“It was hard to process at that moment. We were headed to this festive fun-filled event to celebrate new relationships that were being built, and at the same time we were having to hold all that pain too,” Kamboj says. “I was experiencing a whole new opposing set of emotions, and it took me a few days individually to process exactly what had happened.”
In the days following the shooting, Kamboj recalls the frustration they felt watching the news coverage of the shooting and felt not enough was being done to offer support to the Sikh community. Today, Kamboj is an interfaith leader who works as a program manager for Interfaith America, and they are committed to centering the voice of Sikh Americans in their work.
In commemoration of the 10-year-anniversary of the Oak Creek shooting, Kamboj has been supporting the Sikh Temple of Wisconsin, Sikh Coalition, The Interfaith Conference of Greater Milwaukee, and Sikh American Legal Defense and Educational Fund to host a series of workshops, a vigil, and panel discussions. They will also be leading an interfaith bridgebuilding workshop on Saturday, August 6, at The Sikh Temple of Wisconsin.
In conversation with Silma Suba, media manager and staff writer at Interfaith America Magazine, Kamboj reflects on how the Oak Creek shooting impacted their work, and the 10-year-anniversary events. The conversation has been edited for clarity and length.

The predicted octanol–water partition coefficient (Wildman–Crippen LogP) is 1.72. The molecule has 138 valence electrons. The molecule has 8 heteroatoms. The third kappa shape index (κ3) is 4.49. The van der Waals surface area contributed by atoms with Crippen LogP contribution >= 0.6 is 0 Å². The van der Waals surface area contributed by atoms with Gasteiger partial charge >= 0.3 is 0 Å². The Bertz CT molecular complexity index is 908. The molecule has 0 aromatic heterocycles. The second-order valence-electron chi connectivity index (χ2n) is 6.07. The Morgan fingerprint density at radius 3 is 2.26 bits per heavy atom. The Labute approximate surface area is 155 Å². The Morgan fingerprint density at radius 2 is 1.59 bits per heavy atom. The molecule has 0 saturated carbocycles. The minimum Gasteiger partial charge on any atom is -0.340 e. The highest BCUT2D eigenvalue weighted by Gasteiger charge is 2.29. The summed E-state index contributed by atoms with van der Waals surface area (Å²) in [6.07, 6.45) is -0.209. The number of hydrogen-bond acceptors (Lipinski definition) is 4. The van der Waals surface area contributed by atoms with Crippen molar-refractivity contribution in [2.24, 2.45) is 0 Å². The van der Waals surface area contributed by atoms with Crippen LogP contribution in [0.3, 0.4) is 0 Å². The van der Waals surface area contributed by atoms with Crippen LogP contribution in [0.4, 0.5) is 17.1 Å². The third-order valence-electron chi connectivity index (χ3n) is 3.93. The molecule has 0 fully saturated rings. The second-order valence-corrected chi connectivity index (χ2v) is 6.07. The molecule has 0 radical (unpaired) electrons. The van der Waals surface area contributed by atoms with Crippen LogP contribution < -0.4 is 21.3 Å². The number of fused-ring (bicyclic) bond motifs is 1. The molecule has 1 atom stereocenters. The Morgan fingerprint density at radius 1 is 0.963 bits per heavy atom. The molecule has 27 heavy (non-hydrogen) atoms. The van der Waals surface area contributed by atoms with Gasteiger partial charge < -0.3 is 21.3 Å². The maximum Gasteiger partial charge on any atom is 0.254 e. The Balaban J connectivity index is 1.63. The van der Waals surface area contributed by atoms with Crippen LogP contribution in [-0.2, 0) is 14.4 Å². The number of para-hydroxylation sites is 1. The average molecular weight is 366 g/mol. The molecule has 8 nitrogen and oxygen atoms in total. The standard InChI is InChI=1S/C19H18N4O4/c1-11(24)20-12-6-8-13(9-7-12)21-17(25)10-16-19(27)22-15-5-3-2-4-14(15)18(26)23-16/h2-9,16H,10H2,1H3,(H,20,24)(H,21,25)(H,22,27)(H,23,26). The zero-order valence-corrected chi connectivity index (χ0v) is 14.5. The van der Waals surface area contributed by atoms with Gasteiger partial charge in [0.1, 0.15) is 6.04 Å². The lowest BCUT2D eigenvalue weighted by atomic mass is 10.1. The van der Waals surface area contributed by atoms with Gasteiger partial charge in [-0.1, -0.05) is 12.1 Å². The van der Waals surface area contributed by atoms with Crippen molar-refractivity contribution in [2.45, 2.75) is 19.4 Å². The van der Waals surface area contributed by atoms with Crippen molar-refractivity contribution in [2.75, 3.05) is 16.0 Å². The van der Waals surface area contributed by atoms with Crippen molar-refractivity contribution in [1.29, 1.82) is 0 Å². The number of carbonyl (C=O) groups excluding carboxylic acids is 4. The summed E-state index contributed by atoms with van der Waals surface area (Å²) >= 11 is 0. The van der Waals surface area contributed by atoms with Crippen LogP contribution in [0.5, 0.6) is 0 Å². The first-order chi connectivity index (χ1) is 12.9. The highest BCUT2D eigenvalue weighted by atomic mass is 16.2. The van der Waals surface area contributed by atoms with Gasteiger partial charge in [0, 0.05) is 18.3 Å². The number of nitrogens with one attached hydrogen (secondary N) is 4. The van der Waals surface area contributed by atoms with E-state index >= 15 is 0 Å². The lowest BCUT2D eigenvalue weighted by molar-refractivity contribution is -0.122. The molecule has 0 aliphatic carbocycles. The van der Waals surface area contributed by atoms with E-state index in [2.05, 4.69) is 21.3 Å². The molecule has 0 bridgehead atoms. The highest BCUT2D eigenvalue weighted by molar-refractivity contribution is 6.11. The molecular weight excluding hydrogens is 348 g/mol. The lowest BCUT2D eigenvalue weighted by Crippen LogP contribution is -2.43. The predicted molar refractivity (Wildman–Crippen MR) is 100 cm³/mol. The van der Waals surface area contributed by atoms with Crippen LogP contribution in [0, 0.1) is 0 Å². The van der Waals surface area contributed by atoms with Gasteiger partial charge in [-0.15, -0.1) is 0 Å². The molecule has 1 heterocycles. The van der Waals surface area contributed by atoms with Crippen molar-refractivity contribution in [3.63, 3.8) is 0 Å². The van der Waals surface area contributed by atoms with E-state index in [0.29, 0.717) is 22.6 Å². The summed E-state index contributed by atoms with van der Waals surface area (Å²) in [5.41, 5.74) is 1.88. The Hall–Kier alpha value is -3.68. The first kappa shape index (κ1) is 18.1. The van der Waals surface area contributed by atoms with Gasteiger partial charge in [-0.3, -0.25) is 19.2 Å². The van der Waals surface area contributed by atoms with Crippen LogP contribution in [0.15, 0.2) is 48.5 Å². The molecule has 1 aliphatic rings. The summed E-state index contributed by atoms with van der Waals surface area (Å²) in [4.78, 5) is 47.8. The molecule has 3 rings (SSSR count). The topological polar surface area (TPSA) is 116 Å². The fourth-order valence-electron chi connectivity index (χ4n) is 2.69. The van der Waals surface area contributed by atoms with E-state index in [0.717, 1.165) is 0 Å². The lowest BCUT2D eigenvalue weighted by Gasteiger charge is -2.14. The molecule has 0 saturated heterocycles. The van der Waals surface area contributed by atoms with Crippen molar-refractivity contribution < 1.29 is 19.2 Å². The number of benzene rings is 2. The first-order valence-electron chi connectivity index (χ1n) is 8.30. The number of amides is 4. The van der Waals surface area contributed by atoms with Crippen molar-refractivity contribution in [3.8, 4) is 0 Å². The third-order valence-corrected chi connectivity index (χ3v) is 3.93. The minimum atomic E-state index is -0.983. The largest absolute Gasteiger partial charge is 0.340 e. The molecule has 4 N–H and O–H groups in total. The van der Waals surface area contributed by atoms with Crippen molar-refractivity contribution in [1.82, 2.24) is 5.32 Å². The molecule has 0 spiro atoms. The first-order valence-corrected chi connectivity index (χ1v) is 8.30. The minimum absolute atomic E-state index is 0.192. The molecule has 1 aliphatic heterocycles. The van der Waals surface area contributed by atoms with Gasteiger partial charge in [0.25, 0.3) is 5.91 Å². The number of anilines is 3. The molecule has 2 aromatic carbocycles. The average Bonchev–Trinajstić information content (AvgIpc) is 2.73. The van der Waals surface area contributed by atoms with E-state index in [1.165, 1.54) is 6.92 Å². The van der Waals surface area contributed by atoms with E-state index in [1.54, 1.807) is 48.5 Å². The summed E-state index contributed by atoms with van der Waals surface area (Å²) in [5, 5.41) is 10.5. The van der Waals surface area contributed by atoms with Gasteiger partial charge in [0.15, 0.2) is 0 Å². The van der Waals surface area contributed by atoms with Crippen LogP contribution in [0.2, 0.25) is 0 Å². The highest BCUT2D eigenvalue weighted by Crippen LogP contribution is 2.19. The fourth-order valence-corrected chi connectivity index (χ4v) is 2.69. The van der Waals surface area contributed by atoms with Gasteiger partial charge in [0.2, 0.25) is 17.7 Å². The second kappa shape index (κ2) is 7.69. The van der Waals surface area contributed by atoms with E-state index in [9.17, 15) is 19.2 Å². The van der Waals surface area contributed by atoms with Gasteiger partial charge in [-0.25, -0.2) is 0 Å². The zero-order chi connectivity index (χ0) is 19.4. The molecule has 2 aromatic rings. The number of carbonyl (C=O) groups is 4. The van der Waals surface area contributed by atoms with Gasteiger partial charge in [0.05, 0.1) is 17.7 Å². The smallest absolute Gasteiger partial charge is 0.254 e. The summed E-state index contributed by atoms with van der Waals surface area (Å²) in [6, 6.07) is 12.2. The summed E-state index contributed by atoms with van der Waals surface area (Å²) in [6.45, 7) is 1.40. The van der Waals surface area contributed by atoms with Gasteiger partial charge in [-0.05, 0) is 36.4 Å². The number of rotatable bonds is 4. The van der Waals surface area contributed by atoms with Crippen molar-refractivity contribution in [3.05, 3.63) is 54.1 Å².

How did the Oak Creek shooting impact the work that you have done in the past decade?
Kamboj: It was a very formative experience, because I remember vividly the news coverage in the days and weeks following the shooting. I was really frustrated by it and upset by that coverage, because so much of it was not to memorialize the victims of the shooting, to understand the reason behind this tragedy, but rather, every new segment or article was kind of like a “Who are Sikhs? 101 Primer,” because a lot of Americans don’t know my community. They don’t know who we are and what we stand for. I was frustrated on a couple of levels. We were trying to mourn this loss of life and loss of community and loss of safety, and the only thing that the public is asking us is “who are you?” rather than asking “what can we do to support you? How can we make you feel like real members of this society, like true members of society?”
When I started in interfaith work, I knew that my commitment personally had to be to fronting my community’s needs and centering those who are most marginalized, who are pushed most to the fringes of the Interfaith movement and of religious spaces in the United States, because we deserved way more than that at that moment. We deserved more support, more empathy, and more resources, and we were asked at that moment, just to give more labor to education and awareness. And so that very much informed me of the work that I began doing in interfaith spaces.